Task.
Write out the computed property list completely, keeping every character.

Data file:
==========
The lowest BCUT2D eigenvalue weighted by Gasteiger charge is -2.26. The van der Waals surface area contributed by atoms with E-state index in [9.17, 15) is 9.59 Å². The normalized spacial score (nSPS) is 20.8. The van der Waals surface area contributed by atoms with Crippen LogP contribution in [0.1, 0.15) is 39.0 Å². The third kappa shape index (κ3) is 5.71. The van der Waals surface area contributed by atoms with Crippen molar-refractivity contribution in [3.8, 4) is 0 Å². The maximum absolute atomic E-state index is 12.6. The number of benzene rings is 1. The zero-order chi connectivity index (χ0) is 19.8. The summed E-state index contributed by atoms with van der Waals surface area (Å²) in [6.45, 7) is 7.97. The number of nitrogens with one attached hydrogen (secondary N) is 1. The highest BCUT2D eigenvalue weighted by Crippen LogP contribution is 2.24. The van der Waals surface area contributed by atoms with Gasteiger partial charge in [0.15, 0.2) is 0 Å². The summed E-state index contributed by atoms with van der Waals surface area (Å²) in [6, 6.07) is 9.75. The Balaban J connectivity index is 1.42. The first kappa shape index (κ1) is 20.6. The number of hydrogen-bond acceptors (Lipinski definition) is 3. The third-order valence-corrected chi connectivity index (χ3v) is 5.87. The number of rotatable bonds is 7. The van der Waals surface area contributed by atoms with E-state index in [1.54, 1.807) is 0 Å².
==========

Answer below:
The lowest BCUT2D eigenvalue weighted by Gasteiger charge is -2.26. The van der Waals surface area contributed by atoms with E-state index in [9.17, 15) is 9.59 Å². The normalized spacial score (nSPS) is 20.8. The van der Waals surface area contributed by atoms with Crippen LogP contribution in [0.1, 0.15) is 39.0 Å². The third kappa shape index (κ3) is 5.71. The van der Waals surface area contributed by atoms with Crippen molar-refractivity contribution in [3.8, 4) is 0 Å². The maximum absolute atomic E-state index is 12.6. The number of benzene rings is 1. The zero-order chi connectivity index (χ0) is 19.8. The summed E-state index contributed by atoms with van der Waals surface area (Å²) in [6.45, 7) is 7.97. The number of nitrogens with one attached hydrogen (secondary N) is 1. The highest BCUT2D eigenvalue weighted by Crippen LogP contribution is 2.24. The van der Waals surface area contributed by atoms with Gasteiger partial charge in [0.15, 0.2) is 0 Å². The summed E-state index contributed by atoms with van der Waals surface area (Å²) in [6, 6.07) is 9.75. The Balaban J connectivity index is 1.42. The first kappa shape index (κ1) is 20.6. The number of hydrogen-bond acceptors (Lipinski definition) is 3. The third-order valence-corrected chi connectivity index (χ3v) is 5.87. The number of rotatable bonds is 7. The van der Waals surface area contributed by atoms with E-state index in [1.54, 1.807) is 0 Å².